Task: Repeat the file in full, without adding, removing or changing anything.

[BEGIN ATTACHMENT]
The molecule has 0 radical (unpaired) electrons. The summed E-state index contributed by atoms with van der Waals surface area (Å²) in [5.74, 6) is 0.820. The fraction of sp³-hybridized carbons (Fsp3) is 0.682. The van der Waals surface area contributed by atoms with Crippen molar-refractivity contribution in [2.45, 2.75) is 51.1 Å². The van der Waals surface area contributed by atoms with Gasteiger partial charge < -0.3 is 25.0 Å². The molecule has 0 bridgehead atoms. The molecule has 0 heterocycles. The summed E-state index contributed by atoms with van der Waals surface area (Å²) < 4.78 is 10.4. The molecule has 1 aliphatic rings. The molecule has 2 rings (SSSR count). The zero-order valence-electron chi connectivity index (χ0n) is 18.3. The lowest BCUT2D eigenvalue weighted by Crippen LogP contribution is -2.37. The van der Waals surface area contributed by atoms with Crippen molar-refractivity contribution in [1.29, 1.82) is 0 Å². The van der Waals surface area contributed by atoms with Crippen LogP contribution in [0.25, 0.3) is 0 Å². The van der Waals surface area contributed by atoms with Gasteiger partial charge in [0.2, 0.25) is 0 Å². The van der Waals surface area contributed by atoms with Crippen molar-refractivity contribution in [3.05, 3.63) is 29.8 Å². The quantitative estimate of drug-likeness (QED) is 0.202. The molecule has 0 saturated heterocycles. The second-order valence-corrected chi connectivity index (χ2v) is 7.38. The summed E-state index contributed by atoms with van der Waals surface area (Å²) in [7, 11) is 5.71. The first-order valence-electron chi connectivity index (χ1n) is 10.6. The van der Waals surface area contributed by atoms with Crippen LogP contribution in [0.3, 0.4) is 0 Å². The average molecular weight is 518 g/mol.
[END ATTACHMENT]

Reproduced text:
The molecule has 0 radical (unpaired) electrons. The summed E-state index contributed by atoms with van der Waals surface area (Å²) in [5.74, 6) is 0.820. The fraction of sp³-hybridized carbons (Fsp3) is 0.682. The van der Waals surface area contributed by atoms with Crippen molar-refractivity contribution in [2.45, 2.75) is 51.1 Å². The van der Waals surface area contributed by atoms with Gasteiger partial charge < -0.3 is 25.0 Å². The molecule has 0 bridgehead atoms. The molecule has 0 heterocycles. The summed E-state index contributed by atoms with van der Waals surface area (Å²) < 4.78 is 10.4. The molecule has 1 aliphatic rings. The molecule has 2 rings (SSSR count). The zero-order valence-electron chi connectivity index (χ0n) is 18.3. The lowest BCUT2D eigenvalue weighted by Crippen LogP contribution is -2.37. The van der Waals surface area contributed by atoms with Crippen molar-refractivity contribution in [1.29, 1.82) is 0 Å². The van der Waals surface area contributed by atoms with Crippen LogP contribution in [0.25, 0.3) is 0 Å². The van der Waals surface area contributed by atoms with Gasteiger partial charge in [0.2, 0.25) is 0 Å². The van der Waals surface area contributed by atoms with Crippen molar-refractivity contribution in [3.05, 3.63) is 29.8 Å². The quantitative estimate of drug-likeness (QED) is 0.202. The molecule has 0 saturated heterocycles. The second-order valence-corrected chi connectivity index (χ2v) is 7.38. The summed E-state index contributed by atoms with van der Waals surface area (Å²) in [7, 11) is 5.71. The first-order valence-electron chi connectivity index (χ1n) is 10.6. The van der Waals surface area contributed by atoms with Crippen LogP contribution in [0.3, 0.4) is 0 Å². The average molecular weight is 518 g/mol.